Evidence of Liquid Crystal–Assisted Abiotic Ligation of Nucleic Acids

ORIGINS 2014

Abstract

The emergence of early life must have been marked by the appearance in the prebiotic era of complex molecular structures and systems, motivating the investigation of conditions that could not only facilitate appropriate chemical synthesis, but also provide the mechanisms of molecular selection and structural templating necessary to pilot the complexification toward specific molecular patterns. We recently proposed and demonstrated that these functions could be afforded by the spontaneous ordering of ultrashort nucleic acids oligomers into Liquid Crystal (LC) phases. In such supramolecular assemblies, duplex-forming oligomers are held in average end-to-end contact to form chemically discontinuous but physically continuous double helices. Using blunt ended duplexes, we found that LC formation could both provide molecular selection mechanisms and boost inter-oligomer ligation. This paper provides an essential extension to this notion by investigating the catalytic effects of LC ordering in duplexes with mutually interacting overhangs. Specifically, we studied the influence of LC ordering of 5’-hydroxy-3’-phosphate partially self-complementary DNA 14mers with 3’-CG sticky-ends, on the efficiency of non-enzymatic ligation reaction induced by water-soluble carbodiimide EDC as condensing agent. We investigated the ligation products in mixtures of DNA with poly-ethylene glycol (PEG) at three PEG concentrations at which the system phase separates creating DNA-rich droplets that organize into isotropic, nematic LC and columnar LC phases. We observe remarkable LC-enhanced chain lengthening, and we demonstrate that such lengthening effectively promotes and stabilizes LC domains, providing the kernel of a positive feedback cycle by which LC ordering promotes elongation, in turn stabilizing the LC ordering.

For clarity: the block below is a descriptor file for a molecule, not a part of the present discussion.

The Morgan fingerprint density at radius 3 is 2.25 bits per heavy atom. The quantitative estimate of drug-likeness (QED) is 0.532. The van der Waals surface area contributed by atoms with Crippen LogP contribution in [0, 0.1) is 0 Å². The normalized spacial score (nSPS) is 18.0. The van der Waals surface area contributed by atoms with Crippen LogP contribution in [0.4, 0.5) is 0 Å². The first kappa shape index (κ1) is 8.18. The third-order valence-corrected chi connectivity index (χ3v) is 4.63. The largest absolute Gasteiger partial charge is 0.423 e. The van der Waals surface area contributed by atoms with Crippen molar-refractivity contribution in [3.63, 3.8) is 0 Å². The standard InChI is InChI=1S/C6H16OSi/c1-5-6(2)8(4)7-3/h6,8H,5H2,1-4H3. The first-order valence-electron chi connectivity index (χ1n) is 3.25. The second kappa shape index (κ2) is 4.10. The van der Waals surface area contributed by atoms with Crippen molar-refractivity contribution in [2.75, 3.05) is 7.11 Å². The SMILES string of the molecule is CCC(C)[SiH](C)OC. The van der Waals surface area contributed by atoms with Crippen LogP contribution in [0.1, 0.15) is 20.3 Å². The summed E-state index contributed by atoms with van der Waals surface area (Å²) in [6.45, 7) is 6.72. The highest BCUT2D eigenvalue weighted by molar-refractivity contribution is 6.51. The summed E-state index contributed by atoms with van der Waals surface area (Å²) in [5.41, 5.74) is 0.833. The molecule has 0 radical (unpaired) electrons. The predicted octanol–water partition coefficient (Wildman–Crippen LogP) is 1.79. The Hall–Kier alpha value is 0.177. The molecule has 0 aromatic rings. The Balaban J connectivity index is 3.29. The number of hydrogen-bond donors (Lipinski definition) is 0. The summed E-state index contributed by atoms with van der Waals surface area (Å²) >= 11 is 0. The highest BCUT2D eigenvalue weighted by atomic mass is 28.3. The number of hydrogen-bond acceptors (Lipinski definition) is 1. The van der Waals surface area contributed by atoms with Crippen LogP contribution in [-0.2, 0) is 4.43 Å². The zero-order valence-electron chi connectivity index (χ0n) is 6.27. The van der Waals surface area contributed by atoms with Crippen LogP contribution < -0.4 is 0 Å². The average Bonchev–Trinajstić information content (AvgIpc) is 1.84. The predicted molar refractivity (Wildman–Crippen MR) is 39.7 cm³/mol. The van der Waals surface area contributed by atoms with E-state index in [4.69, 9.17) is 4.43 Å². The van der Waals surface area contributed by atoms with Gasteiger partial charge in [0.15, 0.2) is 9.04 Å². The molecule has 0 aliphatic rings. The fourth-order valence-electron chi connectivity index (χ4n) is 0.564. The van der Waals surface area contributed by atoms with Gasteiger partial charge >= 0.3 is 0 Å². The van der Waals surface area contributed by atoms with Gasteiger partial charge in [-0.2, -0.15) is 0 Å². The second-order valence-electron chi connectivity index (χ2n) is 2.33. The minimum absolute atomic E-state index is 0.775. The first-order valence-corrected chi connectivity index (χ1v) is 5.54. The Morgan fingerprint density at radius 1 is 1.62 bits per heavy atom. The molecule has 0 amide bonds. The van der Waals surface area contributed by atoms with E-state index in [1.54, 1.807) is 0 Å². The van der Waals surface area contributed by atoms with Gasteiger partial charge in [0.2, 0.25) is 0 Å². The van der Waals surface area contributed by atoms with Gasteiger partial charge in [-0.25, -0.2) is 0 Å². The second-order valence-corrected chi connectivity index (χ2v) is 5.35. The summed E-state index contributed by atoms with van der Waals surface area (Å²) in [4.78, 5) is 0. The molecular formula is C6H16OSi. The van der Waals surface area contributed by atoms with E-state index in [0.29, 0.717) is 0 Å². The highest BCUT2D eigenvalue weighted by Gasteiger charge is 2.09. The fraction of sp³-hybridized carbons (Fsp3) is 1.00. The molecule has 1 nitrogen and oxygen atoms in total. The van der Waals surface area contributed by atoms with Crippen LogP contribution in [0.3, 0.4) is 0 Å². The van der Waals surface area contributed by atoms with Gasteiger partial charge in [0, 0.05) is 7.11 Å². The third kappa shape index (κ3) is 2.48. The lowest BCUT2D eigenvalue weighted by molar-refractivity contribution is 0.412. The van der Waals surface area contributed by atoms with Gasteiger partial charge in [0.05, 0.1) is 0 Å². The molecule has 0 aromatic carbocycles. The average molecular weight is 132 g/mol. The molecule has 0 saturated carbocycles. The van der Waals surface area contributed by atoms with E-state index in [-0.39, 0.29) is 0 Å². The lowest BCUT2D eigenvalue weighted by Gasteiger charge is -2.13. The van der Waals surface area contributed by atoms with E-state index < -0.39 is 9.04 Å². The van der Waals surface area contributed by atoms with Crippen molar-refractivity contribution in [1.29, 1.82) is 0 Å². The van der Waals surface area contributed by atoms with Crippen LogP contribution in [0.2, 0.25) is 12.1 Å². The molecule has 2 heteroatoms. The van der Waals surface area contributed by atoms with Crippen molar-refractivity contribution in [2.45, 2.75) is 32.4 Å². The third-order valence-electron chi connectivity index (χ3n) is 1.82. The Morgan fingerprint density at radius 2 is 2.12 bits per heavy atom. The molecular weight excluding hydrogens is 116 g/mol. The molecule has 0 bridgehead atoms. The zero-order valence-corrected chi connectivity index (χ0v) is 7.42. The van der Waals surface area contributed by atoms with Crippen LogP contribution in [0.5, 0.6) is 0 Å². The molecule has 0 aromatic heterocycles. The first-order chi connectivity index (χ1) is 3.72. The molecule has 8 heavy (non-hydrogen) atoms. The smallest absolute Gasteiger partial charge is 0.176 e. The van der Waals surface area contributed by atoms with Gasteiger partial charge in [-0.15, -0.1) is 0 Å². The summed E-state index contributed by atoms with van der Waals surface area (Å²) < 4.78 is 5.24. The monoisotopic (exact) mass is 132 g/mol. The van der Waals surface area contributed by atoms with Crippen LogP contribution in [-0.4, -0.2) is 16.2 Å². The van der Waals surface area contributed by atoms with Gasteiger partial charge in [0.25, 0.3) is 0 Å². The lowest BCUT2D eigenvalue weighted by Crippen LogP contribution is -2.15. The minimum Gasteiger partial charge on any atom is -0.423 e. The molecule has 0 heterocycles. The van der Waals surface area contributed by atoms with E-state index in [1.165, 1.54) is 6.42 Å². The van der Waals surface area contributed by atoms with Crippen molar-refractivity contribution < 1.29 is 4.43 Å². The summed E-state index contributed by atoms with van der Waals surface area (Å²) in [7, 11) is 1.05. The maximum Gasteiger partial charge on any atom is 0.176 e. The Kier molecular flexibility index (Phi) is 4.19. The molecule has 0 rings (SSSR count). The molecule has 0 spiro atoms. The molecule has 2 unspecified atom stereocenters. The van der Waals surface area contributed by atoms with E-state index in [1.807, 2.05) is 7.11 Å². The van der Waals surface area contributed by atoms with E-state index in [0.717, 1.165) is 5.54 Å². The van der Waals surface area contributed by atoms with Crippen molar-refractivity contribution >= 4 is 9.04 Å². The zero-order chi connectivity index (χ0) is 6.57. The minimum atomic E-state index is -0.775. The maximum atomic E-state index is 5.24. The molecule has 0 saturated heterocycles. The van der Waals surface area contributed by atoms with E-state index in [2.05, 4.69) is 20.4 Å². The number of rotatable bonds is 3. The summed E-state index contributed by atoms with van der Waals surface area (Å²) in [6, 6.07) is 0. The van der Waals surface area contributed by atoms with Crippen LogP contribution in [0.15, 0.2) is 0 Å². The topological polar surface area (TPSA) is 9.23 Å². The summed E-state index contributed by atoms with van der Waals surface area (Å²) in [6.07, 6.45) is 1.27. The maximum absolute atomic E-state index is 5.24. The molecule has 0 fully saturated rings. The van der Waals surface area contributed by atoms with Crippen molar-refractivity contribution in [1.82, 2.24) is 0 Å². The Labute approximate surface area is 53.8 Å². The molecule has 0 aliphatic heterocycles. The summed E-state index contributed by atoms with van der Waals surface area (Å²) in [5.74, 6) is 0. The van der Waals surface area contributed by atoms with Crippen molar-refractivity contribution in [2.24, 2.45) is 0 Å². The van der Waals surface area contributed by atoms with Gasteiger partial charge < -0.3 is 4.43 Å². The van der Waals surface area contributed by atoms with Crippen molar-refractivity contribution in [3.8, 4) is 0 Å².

Keywords

Non-enzymatic ligation Liquid crystals DNA self-assembly Aqueous two-phase systems Compartmentalization Origin of life 

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Copyright information

© Springer Science+Business Media Dordrecht 2015

Authors and Affiliations

  1. 1.Dipartimento di Biotecnologie Mediche e Medicina TraslazionaleUniversità degli Studi di MilanoSegrateItaly
  2. 2.Department of Physics and Soft Materials Research CenterUniversity of ColoradoBoulderUSA
  3. 3.Department of Biomedical SciencesHumanitas UniversityRozzano (Mi)Italy

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